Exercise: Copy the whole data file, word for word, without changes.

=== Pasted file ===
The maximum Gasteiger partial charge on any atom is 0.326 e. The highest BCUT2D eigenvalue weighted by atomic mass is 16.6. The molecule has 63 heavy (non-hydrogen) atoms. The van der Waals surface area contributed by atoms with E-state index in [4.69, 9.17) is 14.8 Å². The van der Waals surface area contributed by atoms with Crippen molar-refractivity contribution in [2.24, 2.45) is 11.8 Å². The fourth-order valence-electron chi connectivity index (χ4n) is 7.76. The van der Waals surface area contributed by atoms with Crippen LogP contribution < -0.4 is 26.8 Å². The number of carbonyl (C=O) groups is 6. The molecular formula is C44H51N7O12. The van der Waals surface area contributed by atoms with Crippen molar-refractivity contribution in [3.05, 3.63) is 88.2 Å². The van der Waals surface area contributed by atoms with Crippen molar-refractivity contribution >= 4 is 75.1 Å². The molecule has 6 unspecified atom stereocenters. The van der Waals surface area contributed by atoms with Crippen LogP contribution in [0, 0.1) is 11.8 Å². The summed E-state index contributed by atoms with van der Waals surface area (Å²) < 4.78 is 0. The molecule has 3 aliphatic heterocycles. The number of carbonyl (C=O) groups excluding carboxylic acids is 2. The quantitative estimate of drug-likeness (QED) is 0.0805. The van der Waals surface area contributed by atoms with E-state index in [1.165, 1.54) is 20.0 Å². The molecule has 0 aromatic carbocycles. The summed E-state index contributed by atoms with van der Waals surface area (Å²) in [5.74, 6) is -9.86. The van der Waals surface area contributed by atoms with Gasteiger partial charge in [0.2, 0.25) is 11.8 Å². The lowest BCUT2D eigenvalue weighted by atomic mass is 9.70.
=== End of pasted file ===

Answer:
The maximum Gasteiger partial charge on any atom is 0.326 e. The highest BCUT2D eigenvalue weighted by atomic mass is 16.6. The molecule has 63 heavy (non-hydrogen) atoms. The van der Waals surface area contributed by atoms with E-state index in [4.69, 9.17) is 14.8 Å². The van der Waals surface area contributed by atoms with Crippen molar-refractivity contribution in [2.24, 2.45) is 11.8 Å². The fourth-order valence-electron chi connectivity index (χ4n) is 7.76. The van der Waals surface area contributed by atoms with Crippen LogP contribution < -0.4 is 26.8 Å². The number of carbonyl (C=O) groups is 6. The molecular formula is C44H51N7O12. The van der Waals surface area contributed by atoms with Crippen molar-refractivity contribution in [3.05, 3.63) is 88.2 Å². The van der Waals surface area contributed by atoms with Crippen molar-refractivity contribution >= 4 is 75.1 Å². The molecule has 6 unspecified atom stereocenters. The van der Waals surface area contributed by atoms with Crippen LogP contribution in [0, 0.1) is 11.8 Å². The summed E-state index contributed by atoms with van der Waals surface area (Å²) < 4.78 is 0. The molecule has 3 aliphatic heterocycles. The number of carbonyl (C=O) groups excluding carboxylic acids is 2. The quantitative estimate of drug-likeness (QED) is 0.0805. The van der Waals surface area contributed by atoms with E-state index in [1.165, 1.54) is 20.0 Å². The molecule has 0 aromatic carbocycles. The summed E-state index contributed by atoms with van der Waals surface area (Å²) in [5.74, 6) is -9.86. The van der Waals surface area contributed by atoms with Gasteiger partial charge in [0.2, 0.25) is 11.8 Å². The lowest BCUT2D eigenvalue weighted by atomic mass is 9.70.